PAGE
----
WASP airwomen more than did their part within the ranks of the male-dominated United States Army Air Force during World War 2.
Women Airforce Service Pilots (or 'WASPs') served under the banner of the United States Army Air Forces (USAAF) during the fighting of World War 2 (1939-1945). These women initially belonged to a civilian-minded aviation organization that was instrumental in bringing flight to female aviators. The group then fell under a paramilitary standing in early August 1943 and went on to number some 1,074 total certified flyers aviators of the 25,000 or so who actually applied for positions.
These women served in non-combat roles, ferrying warplanes to-and-from (they did not receive combat training) and assisted in training of male pilots (target tugs and the like). Before the end, the women amassed tens of millions of miles in the air for their part in the Second World War. Their primary purpose was to alleviate the demand of male pilots so they may be sent abroad to continue the fight. WASP pilots ended up delivering approximately 12,500 combat aircraft during the war's span.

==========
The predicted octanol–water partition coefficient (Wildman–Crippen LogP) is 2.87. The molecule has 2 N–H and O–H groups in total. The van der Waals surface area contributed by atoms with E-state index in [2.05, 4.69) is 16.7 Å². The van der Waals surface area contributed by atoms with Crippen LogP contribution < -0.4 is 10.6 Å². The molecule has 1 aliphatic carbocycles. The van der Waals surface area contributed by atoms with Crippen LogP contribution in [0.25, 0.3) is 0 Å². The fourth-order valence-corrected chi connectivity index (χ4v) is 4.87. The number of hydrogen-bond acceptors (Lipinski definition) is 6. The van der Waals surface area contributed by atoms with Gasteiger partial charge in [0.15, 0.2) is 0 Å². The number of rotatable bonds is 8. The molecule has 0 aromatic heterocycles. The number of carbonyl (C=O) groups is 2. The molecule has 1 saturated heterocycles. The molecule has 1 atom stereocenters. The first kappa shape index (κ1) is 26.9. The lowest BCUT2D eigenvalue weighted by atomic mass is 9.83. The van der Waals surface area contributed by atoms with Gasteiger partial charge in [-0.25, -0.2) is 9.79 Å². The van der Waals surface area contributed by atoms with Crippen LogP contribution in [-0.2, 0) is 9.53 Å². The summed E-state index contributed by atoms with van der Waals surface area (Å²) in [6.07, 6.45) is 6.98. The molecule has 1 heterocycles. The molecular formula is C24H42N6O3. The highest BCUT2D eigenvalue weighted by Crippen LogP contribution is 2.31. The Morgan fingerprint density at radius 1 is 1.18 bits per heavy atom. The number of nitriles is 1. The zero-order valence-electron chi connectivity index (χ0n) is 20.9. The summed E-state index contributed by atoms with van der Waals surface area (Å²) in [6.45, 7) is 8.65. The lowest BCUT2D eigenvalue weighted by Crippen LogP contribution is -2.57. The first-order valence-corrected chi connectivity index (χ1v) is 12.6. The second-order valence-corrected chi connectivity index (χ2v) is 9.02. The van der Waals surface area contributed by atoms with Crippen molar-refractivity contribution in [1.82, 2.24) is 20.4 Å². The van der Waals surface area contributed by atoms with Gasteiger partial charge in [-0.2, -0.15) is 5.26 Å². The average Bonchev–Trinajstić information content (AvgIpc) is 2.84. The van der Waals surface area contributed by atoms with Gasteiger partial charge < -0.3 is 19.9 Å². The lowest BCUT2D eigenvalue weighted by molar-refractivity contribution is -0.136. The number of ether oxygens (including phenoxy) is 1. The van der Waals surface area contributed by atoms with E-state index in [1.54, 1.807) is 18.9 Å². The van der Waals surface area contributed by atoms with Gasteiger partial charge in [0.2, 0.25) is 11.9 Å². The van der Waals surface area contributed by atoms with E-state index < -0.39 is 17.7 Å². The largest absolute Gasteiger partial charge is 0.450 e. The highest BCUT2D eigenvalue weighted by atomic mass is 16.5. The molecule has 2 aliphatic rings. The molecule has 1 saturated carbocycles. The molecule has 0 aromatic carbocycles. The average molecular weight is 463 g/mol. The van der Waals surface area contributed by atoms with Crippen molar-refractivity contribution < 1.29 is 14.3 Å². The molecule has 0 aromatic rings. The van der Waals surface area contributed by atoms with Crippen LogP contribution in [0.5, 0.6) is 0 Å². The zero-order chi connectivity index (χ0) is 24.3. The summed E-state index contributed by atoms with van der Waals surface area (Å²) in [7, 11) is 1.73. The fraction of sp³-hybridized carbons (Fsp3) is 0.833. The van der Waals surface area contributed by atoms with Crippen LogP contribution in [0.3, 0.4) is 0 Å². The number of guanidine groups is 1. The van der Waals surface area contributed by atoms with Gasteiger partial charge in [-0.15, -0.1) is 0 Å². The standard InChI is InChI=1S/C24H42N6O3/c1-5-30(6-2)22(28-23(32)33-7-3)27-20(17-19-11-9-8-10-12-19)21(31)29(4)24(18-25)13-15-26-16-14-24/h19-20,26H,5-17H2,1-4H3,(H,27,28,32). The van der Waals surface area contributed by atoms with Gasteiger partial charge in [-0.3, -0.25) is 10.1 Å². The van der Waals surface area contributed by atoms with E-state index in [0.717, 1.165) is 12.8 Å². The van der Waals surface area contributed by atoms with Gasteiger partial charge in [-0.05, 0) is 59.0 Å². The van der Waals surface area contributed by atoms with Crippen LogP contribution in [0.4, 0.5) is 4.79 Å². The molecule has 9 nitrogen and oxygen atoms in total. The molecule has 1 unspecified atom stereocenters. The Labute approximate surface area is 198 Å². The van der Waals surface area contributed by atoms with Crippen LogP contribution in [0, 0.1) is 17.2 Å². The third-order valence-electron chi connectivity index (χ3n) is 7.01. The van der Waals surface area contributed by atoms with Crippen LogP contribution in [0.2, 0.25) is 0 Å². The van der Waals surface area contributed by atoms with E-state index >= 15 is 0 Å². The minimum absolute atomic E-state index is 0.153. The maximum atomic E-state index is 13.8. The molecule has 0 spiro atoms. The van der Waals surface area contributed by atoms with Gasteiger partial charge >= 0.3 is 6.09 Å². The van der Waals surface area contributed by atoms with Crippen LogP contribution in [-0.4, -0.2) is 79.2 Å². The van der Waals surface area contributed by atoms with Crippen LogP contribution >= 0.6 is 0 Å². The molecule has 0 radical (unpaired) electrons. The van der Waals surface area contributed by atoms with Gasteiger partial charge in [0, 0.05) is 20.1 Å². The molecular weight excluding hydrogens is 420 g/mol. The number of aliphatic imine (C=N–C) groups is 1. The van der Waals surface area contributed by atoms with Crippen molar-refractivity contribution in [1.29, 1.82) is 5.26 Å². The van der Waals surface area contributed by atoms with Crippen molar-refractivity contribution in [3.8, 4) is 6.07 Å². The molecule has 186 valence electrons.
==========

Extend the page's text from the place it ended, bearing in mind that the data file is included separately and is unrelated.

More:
Thirty-eight WASP pilots lost their lives during service and eleven of these were involved in training-related accidents. Rather sadly, their non-military status did not offer the usual military honors and respects upon their death but this did not detract from their discipline, capability and sacrifice during the war effort that required millions to be on the same operating page to achieve victory. It was only in later decades that the work of WASP pilots was properly acknowledged.
There are a total of [ 26 ] WW2 WASP Aircraft entries in the Military Factory. Entries are listed below in alphanumeric order (1-to-Z). Flag images indicative of country of origin and not necessarily the primary operator.
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